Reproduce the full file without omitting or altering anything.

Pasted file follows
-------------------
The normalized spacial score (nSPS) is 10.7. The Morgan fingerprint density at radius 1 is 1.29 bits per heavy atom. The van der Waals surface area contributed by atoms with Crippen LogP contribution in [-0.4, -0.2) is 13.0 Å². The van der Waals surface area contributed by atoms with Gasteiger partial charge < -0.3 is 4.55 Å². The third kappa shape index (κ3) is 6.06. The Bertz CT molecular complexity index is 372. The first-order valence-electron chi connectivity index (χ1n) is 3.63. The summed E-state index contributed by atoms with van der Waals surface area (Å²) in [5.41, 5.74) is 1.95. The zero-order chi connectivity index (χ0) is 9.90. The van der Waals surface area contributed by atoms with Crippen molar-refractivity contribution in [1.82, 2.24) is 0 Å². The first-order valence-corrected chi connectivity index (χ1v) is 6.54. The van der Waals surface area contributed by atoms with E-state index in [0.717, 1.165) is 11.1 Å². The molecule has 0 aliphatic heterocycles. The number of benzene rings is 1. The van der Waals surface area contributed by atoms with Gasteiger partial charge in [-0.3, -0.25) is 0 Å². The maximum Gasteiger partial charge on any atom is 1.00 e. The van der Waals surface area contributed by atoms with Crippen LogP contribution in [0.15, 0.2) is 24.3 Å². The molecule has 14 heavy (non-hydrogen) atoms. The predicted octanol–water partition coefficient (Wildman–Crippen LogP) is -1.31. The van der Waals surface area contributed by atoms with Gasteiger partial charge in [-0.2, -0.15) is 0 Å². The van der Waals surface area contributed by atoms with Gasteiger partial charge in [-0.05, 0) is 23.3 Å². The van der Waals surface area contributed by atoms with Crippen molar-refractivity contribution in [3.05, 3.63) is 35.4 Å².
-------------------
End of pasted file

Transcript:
The normalized spacial score (nSPS) is 10.7. The Morgan fingerprint density at radius 1 is 1.29 bits per heavy atom. The van der Waals surface area contributed by atoms with Crippen LogP contribution in [-0.4, -0.2) is 13.0 Å². The van der Waals surface area contributed by atoms with Gasteiger partial charge < -0.3 is 4.55 Å². The third kappa shape index (κ3) is 6.06. The Bertz CT molecular complexity index is 372. The first-order valence-electron chi connectivity index (χ1n) is 3.63. The summed E-state index contributed by atoms with van der Waals surface area (Å²) in [5.41, 5.74) is 1.95. The zero-order chi connectivity index (χ0) is 9.90. The van der Waals surface area contributed by atoms with Crippen molar-refractivity contribution in [1.82, 2.24) is 0 Å². The first-order valence-corrected chi connectivity index (χ1v) is 6.54. The van der Waals surface area contributed by atoms with E-state index in [0.717, 1.165) is 11.1 Å². The molecule has 0 aliphatic heterocycles. The number of benzene rings is 1. The van der Waals surface area contributed by atoms with Gasteiger partial charge in [-0.3, -0.25) is 0 Å². The maximum Gasteiger partial charge on any atom is 1.00 e. The van der Waals surface area contributed by atoms with Crippen LogP contribution in [0.15, 0.2) is 24.3 Å². The molecule has 14 heavy (non-hydrogen) atoms. The predicted octanol–water partition coefficient (Wildman–Crippen LogP) is -1.31. The van der Waals surface area contributed by atoms with Gasteiger partial charge in [-0.2, -0.15) is 0 Å². The van der Waals surface area contributed by atoms with Gasteiger partial charge in [-0.05, 0) is 23.3 Å². The van der Waals surface area contributed by atoms with Crippen molar-refractivity contribution in [3.05, 3.63) is 35.4 Å².